Friday, February 3, 2012

Appraising Emptiness

An Essay on Reasons for Outer Space Operations
and Considerations on AGBases
Agricultural Space Station Bases)

D. M. J. March /Jan2012

In any effort to promote the commercialization of space among the private sector, the significance of the profit motive cannot be understated. Though prize moneys (and the specific competitions they create) are certainly excellent precursors for sustainable development, they ultimately cannot be any more than a component of larger plans. Presently, there still remains the rather significant problem of attracting dedicated investors from among the more traditional financial operators. Solving this requires little; there has only to be a demonstrated need and a viable potential for profit to coax more interest from such capitalists. Meeting such basic requirements of good business can help lead those reluctant moneyed entities to more easily consider a wider frame of thinking on the potential returns from any investment in outer space.
A few sufficiently independent and visionary financial mavericks like Richard Branson, Robert Biggelow, Paul Allen and Elon Musk (to name a few) have apparently already come to appreciate the value of exo-planetary resources enough to enter themselves into the sphere of operations. The main attraction for them right now is the simple notion that it exists and is exotic and people want to go take a look. These adventurers are taking substantial financial liabilities upon themselves personally in the process of trying to push us all a little further out along the edge of the envelope. These are noble and forward thinking pioneers indeed, but we cannot expect them to carry this burden on our behalf indefinitely based strictly on their personal beliefs, fortunes and visions for the future. Each of these people has already helped to inspire a future that few people appreciate at present but which will become more obvious and pronounced as time goes on and more people become involved. Hopefully we will all become more excited at the possibilities above us sooner rather than later.
Nevertheless, because of this yet remaining importance of attracting other vast pools of capital to assist with space projects, we should make every coordinated, public, thoroughgoing effort towards developing a comprehensive common understanding of the resources available in space that are not available here at home (or are really less cost effective on the Earth when all things are considered). We need to figure out the magnitude of value of such heavenly resources to help attract others of slightly less vision, but still with substantial capital and intelligence, into action beyond the Earth. Creating studies and plans around these ends can help to demonstrate the good business sense of choosing space destinations for a corporations future plants, projects and sales markets.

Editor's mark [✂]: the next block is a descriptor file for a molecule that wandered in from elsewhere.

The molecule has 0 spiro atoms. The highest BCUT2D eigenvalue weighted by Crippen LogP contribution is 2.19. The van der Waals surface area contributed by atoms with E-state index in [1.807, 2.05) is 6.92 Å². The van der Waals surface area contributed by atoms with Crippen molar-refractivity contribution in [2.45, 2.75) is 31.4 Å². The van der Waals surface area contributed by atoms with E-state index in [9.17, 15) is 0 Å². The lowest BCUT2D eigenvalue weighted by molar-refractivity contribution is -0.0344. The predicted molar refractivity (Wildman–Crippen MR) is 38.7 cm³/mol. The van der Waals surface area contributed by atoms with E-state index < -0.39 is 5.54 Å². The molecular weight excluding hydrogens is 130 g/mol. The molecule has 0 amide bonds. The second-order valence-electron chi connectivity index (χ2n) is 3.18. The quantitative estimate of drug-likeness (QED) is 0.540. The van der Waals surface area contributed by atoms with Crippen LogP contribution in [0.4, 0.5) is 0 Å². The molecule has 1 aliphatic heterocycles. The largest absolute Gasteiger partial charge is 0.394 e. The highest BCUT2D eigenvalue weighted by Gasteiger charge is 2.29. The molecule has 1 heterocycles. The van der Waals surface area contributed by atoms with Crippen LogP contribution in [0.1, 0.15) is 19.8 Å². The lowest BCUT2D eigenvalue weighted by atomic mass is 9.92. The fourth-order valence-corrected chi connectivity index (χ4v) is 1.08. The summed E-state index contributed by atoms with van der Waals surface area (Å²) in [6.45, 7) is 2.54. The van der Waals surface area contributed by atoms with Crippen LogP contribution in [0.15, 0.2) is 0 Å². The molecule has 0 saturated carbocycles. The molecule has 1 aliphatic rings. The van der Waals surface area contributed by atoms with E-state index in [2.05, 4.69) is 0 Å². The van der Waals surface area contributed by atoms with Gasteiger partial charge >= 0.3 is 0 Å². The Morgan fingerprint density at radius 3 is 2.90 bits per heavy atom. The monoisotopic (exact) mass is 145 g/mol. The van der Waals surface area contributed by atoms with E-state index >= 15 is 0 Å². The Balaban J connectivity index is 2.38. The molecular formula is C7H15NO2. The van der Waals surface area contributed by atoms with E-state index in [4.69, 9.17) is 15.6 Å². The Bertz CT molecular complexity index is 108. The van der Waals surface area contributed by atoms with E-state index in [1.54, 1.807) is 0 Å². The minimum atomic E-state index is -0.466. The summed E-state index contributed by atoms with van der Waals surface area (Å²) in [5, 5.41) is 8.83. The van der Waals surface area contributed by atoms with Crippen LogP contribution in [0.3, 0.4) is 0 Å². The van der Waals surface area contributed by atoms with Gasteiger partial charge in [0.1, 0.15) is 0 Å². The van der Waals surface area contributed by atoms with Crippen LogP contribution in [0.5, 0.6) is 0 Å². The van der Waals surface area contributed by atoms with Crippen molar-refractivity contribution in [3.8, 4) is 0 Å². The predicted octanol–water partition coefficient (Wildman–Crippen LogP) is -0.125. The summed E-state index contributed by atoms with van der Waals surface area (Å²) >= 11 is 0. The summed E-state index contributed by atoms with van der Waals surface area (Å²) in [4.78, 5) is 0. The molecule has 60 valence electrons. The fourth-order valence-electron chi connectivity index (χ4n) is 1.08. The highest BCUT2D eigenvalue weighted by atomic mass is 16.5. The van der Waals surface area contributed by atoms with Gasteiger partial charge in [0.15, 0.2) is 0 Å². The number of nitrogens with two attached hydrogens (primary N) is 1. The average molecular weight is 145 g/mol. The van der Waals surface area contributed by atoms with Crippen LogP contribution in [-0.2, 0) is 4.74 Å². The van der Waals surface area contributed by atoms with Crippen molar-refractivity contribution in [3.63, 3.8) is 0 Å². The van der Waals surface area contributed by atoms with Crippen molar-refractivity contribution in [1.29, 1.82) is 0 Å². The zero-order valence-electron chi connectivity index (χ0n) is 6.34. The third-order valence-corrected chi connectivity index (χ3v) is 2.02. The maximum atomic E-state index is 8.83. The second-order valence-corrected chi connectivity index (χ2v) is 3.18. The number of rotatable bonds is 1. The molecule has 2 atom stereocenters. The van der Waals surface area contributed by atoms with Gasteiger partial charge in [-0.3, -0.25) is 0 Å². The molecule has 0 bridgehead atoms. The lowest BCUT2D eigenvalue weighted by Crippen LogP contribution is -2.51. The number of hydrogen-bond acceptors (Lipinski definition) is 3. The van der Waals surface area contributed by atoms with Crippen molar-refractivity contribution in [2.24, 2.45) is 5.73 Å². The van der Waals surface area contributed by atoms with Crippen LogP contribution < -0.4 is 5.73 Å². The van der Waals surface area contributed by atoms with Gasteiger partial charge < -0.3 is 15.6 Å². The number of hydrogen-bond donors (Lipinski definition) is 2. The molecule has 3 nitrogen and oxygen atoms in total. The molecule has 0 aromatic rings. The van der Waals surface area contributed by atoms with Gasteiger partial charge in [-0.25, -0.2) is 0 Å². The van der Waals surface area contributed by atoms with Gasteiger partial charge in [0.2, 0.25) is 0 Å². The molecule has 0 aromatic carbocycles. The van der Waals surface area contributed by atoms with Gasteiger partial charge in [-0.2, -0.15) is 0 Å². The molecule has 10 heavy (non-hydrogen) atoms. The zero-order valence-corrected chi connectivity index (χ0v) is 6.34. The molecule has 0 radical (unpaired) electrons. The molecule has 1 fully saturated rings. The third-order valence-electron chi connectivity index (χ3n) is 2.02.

In considering the value of outer space we should obviously take in to account the most prominent feature. First, we notice that space is full of, well, empty space. On this point I think about current terrestrial `space problems` such as the examples of ethnic persecution, urbanization, resource scarcity and the root of all such problems and scarcity; Namely a lack of sufficient growing space. This last phenomena can be clearly observed when we think of the problem of bio-fuel crops taking up arable farmland. This is a relatively new problem and is dependent on two modern phenomena; One, the population is becoming so large that we may be facing a shortage of land for the traditional growing of crops. Two, an evolution towards plant-based energy sources which are renewable and not 'fossil based'.
While many presently argue the pros and cons of agricultural subsidy, the actual land that goes uncultivated in North America (to say nothing of Europe or Asia) is scant indeed. In spite of this maximization of land used for cultivation, through the present system, thousands of people every night go to bed hungry. Many even perish for lack of nourishment. There is obviously no extreme abundance to the point where the overflow satisfies the lowest castes. More to the point, the notion that anyone is concerned about the taking away of agricultural lands for the cultivation of bio-fuels speaks to the fact that if we are not at 'peak agra' right now, we will approach it with certainty as long as the population grows and the land area available for the cultivation of crops remains a finite measure.